July 25, 2017
While reading The New York Times one weekend last month, I stumbled upon a piece that really spoke to me. It was the kind of writing that enticed me to tear out and save the page. As I have chronicled in this column, I take my role as a mother very seriously and work to educate myself as a new parent for the benefit of my son’s health, well-being, development and future. “How to Raise a Feminist Son,” by Claire Cain Miller, provided one of the absolute best synopses of how to raise a boy that I have ever read, detailing practices and philosophies to shape boys into kind and confident humans who are free to pursue their dreams.
Boys in America are told to be tough, strong and are discouraged from displaying emotions or participating in activities that are traditionally considered feminine. This limits our sons. If one truly believes that the sexes are equal, then both boys and girls should be encouraged to pursue whatever they like. “We’re now more likely to tell our daughters they can be anything they want to be — an astronaut and a mother, a tomboy and a girlie girl. But we don’t do the same for our sons,” Miller wrote.
Her recommendations for how to raise a feminist – someone who believes both sexes are equal – are guided by neuroscientists, economists, psychologists, gender research and new data. I think these principles are not just good for raising little boys but important for all parents, grandparents and guardians to read for the benefit of all children. With each of the following points expressed by the author, I share how I am practicing these ideas while rearing my baby boy.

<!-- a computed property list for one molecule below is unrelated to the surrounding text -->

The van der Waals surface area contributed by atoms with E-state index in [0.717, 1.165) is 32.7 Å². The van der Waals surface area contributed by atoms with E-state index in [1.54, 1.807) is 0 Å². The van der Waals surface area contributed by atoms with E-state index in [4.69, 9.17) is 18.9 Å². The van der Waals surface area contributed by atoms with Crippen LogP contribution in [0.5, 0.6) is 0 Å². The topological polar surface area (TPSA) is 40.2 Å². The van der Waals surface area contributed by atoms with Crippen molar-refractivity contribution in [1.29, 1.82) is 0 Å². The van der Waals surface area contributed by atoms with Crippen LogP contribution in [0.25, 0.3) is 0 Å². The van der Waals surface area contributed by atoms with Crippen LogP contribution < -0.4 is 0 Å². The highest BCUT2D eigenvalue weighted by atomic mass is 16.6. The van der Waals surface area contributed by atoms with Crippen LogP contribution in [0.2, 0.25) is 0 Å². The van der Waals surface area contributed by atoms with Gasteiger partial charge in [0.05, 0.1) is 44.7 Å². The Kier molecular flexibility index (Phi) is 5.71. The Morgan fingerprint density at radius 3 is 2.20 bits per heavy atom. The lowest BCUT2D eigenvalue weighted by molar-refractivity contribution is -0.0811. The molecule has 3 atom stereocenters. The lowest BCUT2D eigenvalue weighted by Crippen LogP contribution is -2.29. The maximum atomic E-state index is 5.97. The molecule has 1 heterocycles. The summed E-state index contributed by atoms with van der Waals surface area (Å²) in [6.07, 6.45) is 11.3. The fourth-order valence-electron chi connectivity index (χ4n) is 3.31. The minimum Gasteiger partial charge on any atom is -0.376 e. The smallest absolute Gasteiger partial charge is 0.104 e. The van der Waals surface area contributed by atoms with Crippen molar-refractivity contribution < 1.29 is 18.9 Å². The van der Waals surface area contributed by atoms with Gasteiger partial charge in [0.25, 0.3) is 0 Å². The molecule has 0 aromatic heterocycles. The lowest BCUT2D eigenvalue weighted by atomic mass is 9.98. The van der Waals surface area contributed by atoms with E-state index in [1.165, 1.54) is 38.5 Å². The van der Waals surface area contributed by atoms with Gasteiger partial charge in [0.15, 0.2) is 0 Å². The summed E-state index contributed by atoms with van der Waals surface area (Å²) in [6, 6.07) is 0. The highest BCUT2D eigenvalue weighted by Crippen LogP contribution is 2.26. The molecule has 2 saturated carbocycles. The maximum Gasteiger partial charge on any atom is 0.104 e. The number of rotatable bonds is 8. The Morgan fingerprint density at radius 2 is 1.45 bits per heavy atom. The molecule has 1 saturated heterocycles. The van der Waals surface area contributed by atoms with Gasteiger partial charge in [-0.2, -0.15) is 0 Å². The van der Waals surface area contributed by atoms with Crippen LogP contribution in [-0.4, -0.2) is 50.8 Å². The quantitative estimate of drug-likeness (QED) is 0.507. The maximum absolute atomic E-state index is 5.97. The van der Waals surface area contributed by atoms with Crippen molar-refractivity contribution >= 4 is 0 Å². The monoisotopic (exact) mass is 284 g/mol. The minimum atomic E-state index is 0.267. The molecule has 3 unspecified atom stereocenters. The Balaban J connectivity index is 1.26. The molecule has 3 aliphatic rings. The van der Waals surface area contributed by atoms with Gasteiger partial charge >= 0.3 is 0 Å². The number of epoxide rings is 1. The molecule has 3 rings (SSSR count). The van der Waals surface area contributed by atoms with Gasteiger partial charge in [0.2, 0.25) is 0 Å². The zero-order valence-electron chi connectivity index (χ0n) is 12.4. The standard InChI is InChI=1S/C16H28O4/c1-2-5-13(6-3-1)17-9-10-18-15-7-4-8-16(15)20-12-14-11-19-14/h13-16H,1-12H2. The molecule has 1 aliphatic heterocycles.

Boys have emotions just like girls. When Killian cries, I comfort him. I do not chastise him for his tears. I am raising my son to know that it is OK to feel sad and cry. Of course there are times when he cries out of frustration, like when he does not want to be on the changing table. These crocodile tears are not encouraged because of the context of their creation. But, in general, I will never tell him that he should feel ashamed of crying. It is a normal emotion that we all feel and should not be condemned.
It is important for my son to have men and women in his life he can look up to. I hope my husband and I are role models for our baby boy – we certainly try to be. We also spend a lot of time with other people, like his grandparents, who provide a positive influence in Killian’s life. As he grows older, my son will be exposed to role models of both genders in books, in school, in our community and in our global world. I do not want him to just idolize men but also amazing women like Ruth Bader Ginsburg, Simone Biles and Malala Yousafzai.